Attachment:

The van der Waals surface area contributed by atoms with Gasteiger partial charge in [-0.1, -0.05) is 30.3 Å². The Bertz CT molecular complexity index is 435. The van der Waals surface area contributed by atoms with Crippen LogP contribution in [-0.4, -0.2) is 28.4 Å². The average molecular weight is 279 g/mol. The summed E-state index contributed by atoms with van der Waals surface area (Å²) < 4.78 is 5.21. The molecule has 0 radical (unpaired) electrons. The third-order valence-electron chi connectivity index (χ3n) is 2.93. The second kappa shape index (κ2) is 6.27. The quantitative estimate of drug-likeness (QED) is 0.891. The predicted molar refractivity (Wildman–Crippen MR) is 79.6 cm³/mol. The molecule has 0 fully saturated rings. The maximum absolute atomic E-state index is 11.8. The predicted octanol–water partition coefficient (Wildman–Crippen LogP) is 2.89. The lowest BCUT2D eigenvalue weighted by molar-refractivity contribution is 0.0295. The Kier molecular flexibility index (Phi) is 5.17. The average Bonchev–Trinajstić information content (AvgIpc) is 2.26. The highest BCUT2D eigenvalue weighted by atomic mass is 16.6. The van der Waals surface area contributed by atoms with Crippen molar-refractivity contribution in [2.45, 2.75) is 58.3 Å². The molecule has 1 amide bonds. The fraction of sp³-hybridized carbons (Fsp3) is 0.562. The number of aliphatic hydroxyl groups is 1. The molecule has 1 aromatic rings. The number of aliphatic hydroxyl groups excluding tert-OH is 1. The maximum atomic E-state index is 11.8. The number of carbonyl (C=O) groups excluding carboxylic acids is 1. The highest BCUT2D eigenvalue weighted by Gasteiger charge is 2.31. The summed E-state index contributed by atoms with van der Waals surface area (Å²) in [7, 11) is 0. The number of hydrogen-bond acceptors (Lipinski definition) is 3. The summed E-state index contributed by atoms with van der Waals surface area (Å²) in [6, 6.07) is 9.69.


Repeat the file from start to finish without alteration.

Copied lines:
The van der Waals surface area contributed by atoms with Gasteiger partial charge in [-0.1, -0.05) is 30.3 Å². The Bertz CT molecular complexity index is 435. The van der Waals surface area contributed by atoms with Crippen LogP contribution in [-0.4, -0.2) is 28.4 Å². The average molecular weight is 279 g/mol. The summed E-state index contributed by atoms with van der Waals surface area (Å²) < 4.78 is 5.21. The molecule has 0 radical (unpaired) electrons. The third-order valence-electron chi connectivity index (χ3n) is 2.93. The second kappa shape index (κ2) is 6.27. The quantitative estimate of drug-likeness (QED) is 0.891. The predicted molar refractivity (Wildman–Crippen MR) is 79.6 cm³/mol. The molecule has 0 fully saturated rings. The maximum absolute atomic E-state index is 11.8. The predicted octanol–water partition coefficient (Wildman–Crippen LogP) is 2.89. The lowest BCUT2D eigenvalue weighted by molar-refractivity contribution is 0.0295. The Kier molecular flexibility index (Phi) is 5.17. The average Bonchev–Trinajstić information content (AvgIpc) is 2.26. The highest BCUT2D eigenvalue weighted by atomic mass is 16.6. The van der Waals surface area contributed by atoms with Crippen molar-refractivity contribution in [2.45, 2.75) is 58.3 Å². The molecule has 1 amide bonds. The fraction of sp³-hybridized carbons (Fsp3) is 0.562. The number of aliphatic hydroxyl groups is 1. The molecule has 1 aromatic rings. The number of aliphatic hydroxyl groups excluding tert-OH is 1. The maximum atomic E-state index is 11.8. The number of carbonyl (C=O) groups excluding carboxylic acids is 1. The highest BCUT2D eigenvalue weighted by Gasteiger charge is 2.31. The summed E-state index contributed by atoms with van der Waals surface area (Å²) in [7, 11) is 0. The number of hydrogen-bond acceptors (Lipinski definition) is 3. The summed E-state index contributed by atoms with van der Waals surface area (Å²) in [6, 6.07) is 9.69.